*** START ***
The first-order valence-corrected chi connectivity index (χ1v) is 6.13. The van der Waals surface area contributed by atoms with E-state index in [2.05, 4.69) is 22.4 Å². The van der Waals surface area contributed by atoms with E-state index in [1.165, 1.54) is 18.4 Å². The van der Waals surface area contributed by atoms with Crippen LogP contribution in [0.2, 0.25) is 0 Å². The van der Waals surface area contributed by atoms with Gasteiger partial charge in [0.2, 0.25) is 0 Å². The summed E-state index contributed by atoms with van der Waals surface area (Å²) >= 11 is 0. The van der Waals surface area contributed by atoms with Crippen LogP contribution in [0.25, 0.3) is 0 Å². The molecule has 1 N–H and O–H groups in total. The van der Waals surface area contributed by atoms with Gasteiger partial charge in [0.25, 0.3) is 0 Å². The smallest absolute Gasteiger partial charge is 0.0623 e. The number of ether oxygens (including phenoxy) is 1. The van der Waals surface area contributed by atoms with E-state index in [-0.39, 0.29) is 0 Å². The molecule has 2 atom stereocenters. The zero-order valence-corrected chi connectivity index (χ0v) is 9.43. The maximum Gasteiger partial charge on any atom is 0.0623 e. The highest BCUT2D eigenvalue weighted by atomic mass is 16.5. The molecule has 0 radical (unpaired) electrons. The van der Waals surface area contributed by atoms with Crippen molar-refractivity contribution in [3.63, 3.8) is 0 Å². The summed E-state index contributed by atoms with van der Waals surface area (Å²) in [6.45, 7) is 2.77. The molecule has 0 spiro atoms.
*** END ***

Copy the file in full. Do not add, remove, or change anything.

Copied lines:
The first-order valence-corrected chi connectivity index (χ1v) is 6.13. The van der Waals surface area contributed by atoms with E-state index in [2.05, 4.69) is 22.4 Å². The van der Waals surface area contributed by atoms with E-state index in [1.165, 1.54) is 18.4 Å². The van der Waals surface area contributed by atoms with Crippen LogP contribution in [0.2, 0.25) is 0 Å². The van der Waals surface area contributed by atoms with Gasteiger partial charge in [0.2, 0.25) is 0 Å². The summed E-state index contributed by atoms with van der Waals surface area (Å²) >= 11 is 0. The van der Waals surface area contributed by atoms with Crippen LogP contribution in [0.25, 0.3) is 0 Å². The molecule has 1 N–H and O–H groups in total. The van der Waals surface area contributed by atoms with Gasteiger partial charge in [0.25, 0.3) is 0 Å². The smallest absolute Gasteiger partial charge is 0.0623 e. The number of ether oxygens (including phenoxy) is 1. The van der Waals surface area contributed by atoms with E-state index in [-0.39, 0.29) is 0 Å². The molecule has 2 atom stereocenters. The zero-order valence-corrected chi connectivity index (χ0v) is 9.43. The maximum Gasteiger partial charge on any atom is 0.0623 e. The highest BCUT2D eigenvalue weighted by atomic mass is 16.5. The molecule has 0 radical (unpaired) electrons. The van der Waals surface area contributed by atoms with Crippen molar-refractivity contribution in [3.63, 3.8) is 0 Å². The summed E-state index contributed by atoms with van der Waals surface area (Å²) in [6.45, 7) is 2.77. The molecule has 0 spiro atoms.